NEW YORK - The Food and Drug Administration, which approved the use of boosters for COVID-19 by two drug manufacturers Friday, bypassed the recommendation of an advisory committee. The group was opposed to the booster for all adults in the United States.
A member of that committee, Dr. Paul Offit, explained to FOX 5 NY morning program, Good Day New York, why a third dose was not necessary.
"If you got two doses you have a high level of protection of serious illness and that has held up," said Offit. "That has not faded at all. You are still going to be protested from serious illness, what does fade is protection against mild illness like cold symptoms. That does fade."
Dr. Offit went on to say that people aren't clear on what the third dose provides.
"If you are over 65 you benefit from a third dose. If you are over 50 and have a medical condition and puts you at risk for severe COVID, I think you benefit from a third dose. If you live and work in a long-term care facility, you benefit from a third dose. For everybody else, you can consider getting a third dose but realize you're already protected from serious illness associated with the first doses you already got."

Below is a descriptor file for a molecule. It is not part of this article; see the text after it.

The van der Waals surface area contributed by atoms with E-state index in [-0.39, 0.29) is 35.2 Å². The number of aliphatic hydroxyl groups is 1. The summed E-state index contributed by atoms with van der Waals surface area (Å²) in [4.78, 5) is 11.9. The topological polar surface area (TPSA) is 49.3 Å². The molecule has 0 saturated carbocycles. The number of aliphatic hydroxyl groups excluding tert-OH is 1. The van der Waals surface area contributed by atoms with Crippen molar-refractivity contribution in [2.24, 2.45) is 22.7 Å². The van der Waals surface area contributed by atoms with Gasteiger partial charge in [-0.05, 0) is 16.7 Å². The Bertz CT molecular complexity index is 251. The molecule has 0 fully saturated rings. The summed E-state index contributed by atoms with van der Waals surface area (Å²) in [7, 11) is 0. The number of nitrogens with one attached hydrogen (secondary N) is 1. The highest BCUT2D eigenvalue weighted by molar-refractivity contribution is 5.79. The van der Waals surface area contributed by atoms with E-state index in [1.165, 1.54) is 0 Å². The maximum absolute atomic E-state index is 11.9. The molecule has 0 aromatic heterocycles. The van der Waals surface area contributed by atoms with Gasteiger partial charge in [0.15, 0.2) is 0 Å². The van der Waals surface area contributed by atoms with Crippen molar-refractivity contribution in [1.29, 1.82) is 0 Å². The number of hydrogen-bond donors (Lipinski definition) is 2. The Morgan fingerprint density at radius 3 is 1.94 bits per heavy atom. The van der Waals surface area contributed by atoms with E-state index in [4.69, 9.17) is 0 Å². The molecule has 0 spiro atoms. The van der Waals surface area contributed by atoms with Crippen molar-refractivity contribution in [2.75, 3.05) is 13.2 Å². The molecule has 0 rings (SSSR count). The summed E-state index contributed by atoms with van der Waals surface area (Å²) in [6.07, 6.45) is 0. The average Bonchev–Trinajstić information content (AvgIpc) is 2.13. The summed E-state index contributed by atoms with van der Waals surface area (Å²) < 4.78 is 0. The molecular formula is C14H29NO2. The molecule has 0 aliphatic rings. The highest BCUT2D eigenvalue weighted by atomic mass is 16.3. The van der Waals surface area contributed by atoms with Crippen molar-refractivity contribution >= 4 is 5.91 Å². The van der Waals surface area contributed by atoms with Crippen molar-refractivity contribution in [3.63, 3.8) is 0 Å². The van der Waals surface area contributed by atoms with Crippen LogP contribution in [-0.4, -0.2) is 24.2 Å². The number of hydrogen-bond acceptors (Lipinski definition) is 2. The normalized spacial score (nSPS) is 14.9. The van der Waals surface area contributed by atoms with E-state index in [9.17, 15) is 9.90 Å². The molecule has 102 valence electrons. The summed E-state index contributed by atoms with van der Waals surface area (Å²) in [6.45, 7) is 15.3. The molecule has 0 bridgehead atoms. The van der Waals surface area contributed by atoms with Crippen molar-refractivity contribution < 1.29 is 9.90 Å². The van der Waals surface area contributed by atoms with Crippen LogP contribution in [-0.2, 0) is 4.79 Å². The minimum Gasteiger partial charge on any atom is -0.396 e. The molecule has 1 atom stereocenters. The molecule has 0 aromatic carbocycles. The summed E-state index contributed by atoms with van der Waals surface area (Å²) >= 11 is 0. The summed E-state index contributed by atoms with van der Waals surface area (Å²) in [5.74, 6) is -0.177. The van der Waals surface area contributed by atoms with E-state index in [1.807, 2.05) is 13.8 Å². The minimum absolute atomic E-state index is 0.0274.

The CDC’s influential advisory panel, called the Advisory Committee on Immunization Practices, is set to meet from 12 p.m. to 3 p.m. ET to discuss expanding booster shot eligibility. The final step — CDC’s official recommendation — could come soon after the meeting.
Confusion over whether a third dose was truly needed began with an outbreak over the summer, according to Dr. Offit.
"The mistake we made during that outbreak was that we labeled those milder, asymptomatic infections a breakthrough which implies failure. That's not a failure. That is as good as those vaccines can do in general," said Dr. Offit.